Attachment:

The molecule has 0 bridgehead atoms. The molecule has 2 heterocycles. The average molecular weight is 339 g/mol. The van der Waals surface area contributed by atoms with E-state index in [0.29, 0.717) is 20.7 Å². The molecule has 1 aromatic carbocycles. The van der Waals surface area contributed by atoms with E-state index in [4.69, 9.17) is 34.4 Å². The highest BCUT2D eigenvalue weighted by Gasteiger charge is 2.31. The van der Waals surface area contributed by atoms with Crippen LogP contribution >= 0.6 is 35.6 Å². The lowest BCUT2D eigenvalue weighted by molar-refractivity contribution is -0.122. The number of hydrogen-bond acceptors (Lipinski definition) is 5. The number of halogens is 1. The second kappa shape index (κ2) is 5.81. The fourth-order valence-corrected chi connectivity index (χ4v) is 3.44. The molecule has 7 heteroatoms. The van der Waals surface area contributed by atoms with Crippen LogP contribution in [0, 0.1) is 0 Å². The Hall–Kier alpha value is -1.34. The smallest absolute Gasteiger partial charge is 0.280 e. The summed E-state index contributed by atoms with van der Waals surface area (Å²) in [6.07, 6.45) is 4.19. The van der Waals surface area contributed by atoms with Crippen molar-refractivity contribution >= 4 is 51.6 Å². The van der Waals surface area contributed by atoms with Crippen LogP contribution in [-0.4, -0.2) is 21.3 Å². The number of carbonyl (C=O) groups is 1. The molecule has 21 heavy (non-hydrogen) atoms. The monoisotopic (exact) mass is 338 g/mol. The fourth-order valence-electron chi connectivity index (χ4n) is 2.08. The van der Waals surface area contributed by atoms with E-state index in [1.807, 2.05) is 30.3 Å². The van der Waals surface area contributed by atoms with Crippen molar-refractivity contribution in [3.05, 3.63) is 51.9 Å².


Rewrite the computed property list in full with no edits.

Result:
The molecule has 0 bridgehead atoms. The molecule has 2 heterocycles. The average molecular weight is 339 g/mol. The van der Waals surface area contributed by atoms with E-state index in [0.29, 0.717) is 20.7 Å². The molecule has 1 aromatic carbocycles. The van der Waals surface area contributed by atoms with E-state index in [4.69, 9.17) is 34.4 Å². The highest BCUT2D eigenvalue weighted by Gasteiger charge is 2.31. The van der Waals surface area contributed by atoms with Crippen LogP contribution >= 0.6 is 35.6 Å². The lowest BCUT2D eigenvalue weighted by molar-refractivity contribution is -0.122. The number of hydrogen-bond acceptors (Lipinski definition) is 5. The number of halogens is 1. The second kappa shape index (κ2) is 5.81. The fourth-order valence-corrected chi connectivity index (χ4v) is 3.44. The molecule has 7 heteroatoms. The van der Waals surface area contributed by atoms with Crippen LogP contribution in [0, 0.1) is 0 Å². The Hall–Kier alpha value is -1.34. The smallest absolute Gasteiger partial charge is 0.280 e. The summed E-state index contributed by atoms with van der Waals surface area (Å²) in [6.07, 6.45) is 4.19. The van der Waals surface area contributed by atoms with Crippen molar-refractivity contribution >= 4 is 51.6 Å². The van der Waals surface area contributed by atoms with Crippen LogP contribution in [-0.4, -0.2) is 21.3 Å². The number of carbonyl (C=O) groups is 1. The molecule has 21 heavy (non-hydrogen) atoms. The monoisotopic (exact) mass is 338 g/mol. The fourth-order valence-electron chi connectivity index (χ4n) is 2.08. The van der Waals surface area contributed by atoms with E-state index in [1.807, 2.05) is 30.3 Å². The van der Waals surface area contributed by atoms with Crippen molar-refractivity contribution in [3.05, 3.63) is 51.9 Å².